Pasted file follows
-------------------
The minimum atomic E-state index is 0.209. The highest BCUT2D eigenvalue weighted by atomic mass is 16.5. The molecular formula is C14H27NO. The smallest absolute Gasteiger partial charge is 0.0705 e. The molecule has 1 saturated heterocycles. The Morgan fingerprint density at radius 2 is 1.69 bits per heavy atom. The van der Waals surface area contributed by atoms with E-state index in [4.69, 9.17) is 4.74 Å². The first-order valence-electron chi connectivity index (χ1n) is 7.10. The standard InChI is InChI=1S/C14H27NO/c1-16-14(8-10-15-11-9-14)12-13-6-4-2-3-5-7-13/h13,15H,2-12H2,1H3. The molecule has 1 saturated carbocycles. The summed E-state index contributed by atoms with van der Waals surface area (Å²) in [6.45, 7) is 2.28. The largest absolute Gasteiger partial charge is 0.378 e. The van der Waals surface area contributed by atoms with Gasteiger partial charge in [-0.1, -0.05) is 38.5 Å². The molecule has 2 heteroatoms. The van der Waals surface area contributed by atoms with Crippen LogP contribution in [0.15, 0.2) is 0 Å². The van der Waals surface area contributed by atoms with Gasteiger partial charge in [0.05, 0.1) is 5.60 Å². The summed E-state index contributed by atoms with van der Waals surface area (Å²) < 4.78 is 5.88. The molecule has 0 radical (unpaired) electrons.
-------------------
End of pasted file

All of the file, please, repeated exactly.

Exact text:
The minimum atomic E-state index is 0.209. The highest BCUT2D eigenvalue weighted by atomic mass is 16.5. The molecular formula is C14H27NO. The smallest absolute Gasteiger partial charge is 0.0705 e. The molecule has 1 saturated heterocycles. The Morgan fingerprint density at radius 2 is 1.69 bits per heavy atom. The van der Waals surface area contributed by atoms with E-state index in [4.69, 9.17) is 4.74 Å². The first-order valence-electron chi connectivity index (χ1n) is 7.10. The standard InChI is InChI=1S/C14H27NO/c1-16-14(8-10-15-11-9-14)12-13-6-4-2-3-5-7-13/h13,15H,2-12H2,1H3. The molecule has 1 saturated carbocycles. The summed E-state index contributed by atoms with van der Waals surface area (Å²) in [6.45, 7) is 2.28. The largest absolute Gasteiger partial charge is 0.378 e. The van der Waals surface area contributed by atoms with Gasteiger partial charge in [-0.1, -0.05) is 38.5 Å². The molecule has 2 heteroatoms. The van der Waals surface area contributed by atoms with Crippen LogP contribution in [0.15, 0.2) is 0 Å². The van der Waals surface area contributed by atoms with Gasteiger partial charge in [0.05, 0.1) is 5.60 Å². The summed E-state index contributed by atoms with van der Waals surface area (Å²) < 4.78 is 5.88. The molecule has 0 radical (unpaired) electrons.